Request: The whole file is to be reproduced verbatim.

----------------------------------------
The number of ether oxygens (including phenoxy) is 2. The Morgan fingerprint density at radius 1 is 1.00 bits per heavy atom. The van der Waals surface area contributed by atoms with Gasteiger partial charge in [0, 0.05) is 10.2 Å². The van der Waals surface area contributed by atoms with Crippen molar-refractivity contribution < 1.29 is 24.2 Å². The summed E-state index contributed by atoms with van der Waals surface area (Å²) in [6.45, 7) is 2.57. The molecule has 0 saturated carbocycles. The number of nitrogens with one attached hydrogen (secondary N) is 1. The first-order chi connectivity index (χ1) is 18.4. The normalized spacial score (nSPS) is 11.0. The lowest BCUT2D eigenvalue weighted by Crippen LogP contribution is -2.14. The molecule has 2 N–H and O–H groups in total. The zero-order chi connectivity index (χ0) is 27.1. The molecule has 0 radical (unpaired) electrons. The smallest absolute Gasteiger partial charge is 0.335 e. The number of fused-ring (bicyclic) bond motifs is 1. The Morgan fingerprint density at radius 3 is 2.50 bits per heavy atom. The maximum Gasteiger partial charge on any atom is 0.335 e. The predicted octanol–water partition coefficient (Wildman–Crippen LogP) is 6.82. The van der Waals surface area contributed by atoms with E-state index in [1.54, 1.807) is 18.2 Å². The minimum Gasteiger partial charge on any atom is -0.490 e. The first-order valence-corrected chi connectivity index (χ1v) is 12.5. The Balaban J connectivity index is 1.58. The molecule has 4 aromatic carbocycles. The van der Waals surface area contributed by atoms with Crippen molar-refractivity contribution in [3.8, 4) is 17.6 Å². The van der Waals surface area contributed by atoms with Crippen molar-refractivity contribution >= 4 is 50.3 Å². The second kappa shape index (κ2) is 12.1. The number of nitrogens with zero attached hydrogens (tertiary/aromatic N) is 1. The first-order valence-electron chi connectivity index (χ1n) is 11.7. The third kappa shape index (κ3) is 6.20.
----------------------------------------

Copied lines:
The number of ether oxygens (including phenoxy) is 2. The Morgan fingerprint density at radius 1 is 1.00 bits per heavy atom. The van der Waals surface area contributed by atoms with Gasteiger partial charge in [0, 0.05) is 10.2 Å². The van der Waals surface area contributed by atoms with Crippen molar-refractivity contribution < 1.29 is 24.2 Å². The summed E-state index contributed by atoms with van der Waals surface area (Å²) in [6.45, 7) is 2.57. The molecule has 0 saturated carbocycles. The number of nitrogens with one attached hydrogen (secondary N) is 1. The first-order chi connectivity index (χ1) is 18.4. The normalized spacial score (nSPS) is 11.0. The lowest BCUT2D eigenvalue weighted by Crippen LogP contribution is -2.14. The molecule has 2 N–H and O–H groups in total. The zero-order chi connectivity index (χ0) is 27.1. The molecule has 0 radical (unpaired) electrons. The smallest absolute Gasteiger partial charge is 0.335 e. The number of fused-ring (bicyclic) bond motifs is 1. The Morgan fingerprint density at radius 3 is 2.50 bits per heavy atom. The maximum Gasteiger partial charge on any atom is 0.335 e. The predicted octanol–water partition coefficient (Wildman–Crippen LogP) is 6.82. The van der Waals surface area contributed by atoms with E-state index in [1.54, 1.807) is 18.2 Å². The minimum Gasteiger partial charge on any atom is -0.490 e. The first-order valence-corrected chi connectivity index (χ1v) is 12.5. The Balaban J connectivity index is 1.58. The molecule has 4 aromatic carbocycles. The van der Waals surface area contributed by atoms with Crippen molar-refractivity contribution in [3.8, 4) is 17.6 Å². The van der Waals surface area contributed by atoms with Crippen molar-refractivity contribution >= 4 is 50.3 Å². The second kappa shape index (κ2) is 12.1. The number of nitrogens with zero attached hydrogens (tertiary/aromatic N) is 1. The first-order valence-electron chi connectivity index (χ1n) is 11.7. The third kappa shape index (κ3) is 6.20.